Forsyth County Schools announced Friday morning that the district will return to face-to-face instruction on Monday, Jan. 10.
According to a statement released to parents and guardians from Superintendent Dr. Jeff Bearden, FCS leaders have determined that they will have enough staff available to fully serve students as they come back to their campuses on Monday morning. He said parents should, however, expect "isolated transportation delays, similar to what we experienced" at the start of the school year in August.
"Our 41 schools will remain open this semester if we can staff them," Bearden wrote in the statement. "Please be prepared to pivot if any school is unable to operate due to a shortage of staff. If this occurs, it will transition to virtual learning until we are able to adequately staff the school."
In order to keep schools open, Bearden emphasized that students who are feeling sick or are symptomatic need to be kept at home. Students or staff members awaiting COVID-19 test results are also required to stay home.
With COVID-19 cases on the rise again, FCS announced earlier this week that they will be reverting to some COVID-19 measures originally put into place last August as students return on Monday. These measures include limiting visitors within school buildings and school staff members strongly encouraging students and parents wear masks on campus.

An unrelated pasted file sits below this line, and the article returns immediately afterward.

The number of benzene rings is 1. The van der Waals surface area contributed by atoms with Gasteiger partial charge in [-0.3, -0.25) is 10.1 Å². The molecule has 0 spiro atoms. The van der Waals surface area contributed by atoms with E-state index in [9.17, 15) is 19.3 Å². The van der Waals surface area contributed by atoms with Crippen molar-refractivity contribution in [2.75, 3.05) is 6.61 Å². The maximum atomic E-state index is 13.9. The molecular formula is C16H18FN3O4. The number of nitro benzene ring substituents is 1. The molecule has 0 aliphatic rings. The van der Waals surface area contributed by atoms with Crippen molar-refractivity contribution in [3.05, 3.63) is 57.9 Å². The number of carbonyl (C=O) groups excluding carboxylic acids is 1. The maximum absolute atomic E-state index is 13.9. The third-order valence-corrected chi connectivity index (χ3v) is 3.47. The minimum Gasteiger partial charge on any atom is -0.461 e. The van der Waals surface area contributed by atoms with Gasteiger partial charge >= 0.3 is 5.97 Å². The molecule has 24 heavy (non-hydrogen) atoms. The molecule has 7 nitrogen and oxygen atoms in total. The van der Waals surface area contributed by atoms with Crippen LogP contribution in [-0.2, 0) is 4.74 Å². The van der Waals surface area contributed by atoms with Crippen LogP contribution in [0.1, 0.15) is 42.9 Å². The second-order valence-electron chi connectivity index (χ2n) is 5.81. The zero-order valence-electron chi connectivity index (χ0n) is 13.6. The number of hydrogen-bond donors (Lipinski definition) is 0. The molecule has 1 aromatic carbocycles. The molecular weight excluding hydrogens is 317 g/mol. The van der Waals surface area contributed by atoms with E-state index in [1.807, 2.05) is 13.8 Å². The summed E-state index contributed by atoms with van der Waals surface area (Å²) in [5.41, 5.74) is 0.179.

Face masks are still not required in school buildings.
Bearden stated that they also continue to strongly encourage everyone to wash their hands frequently, keep their work areas clean and cover up coughs or sneezes.
Coming back from the winter break, FCS has updated the number of reported student and staff COVID-19 cases on its website. As of Friday morning, it states there are 167 active COVID-19 cases within the school system — 63 student cases and 104 staff cases. This is out of a population of more than 49,800 face-to-face students and more than 5,700 staff members.
"I hope that COVID cases begin to decline this month as rapidly as they increased," Bearden stated. "Just as we did during first semester, we will return to normal operations once our local data shows that it is safe to do so .... Students need to be in school and we want them to be in school. I’m looking forward to a very productive and enjoyable second semester."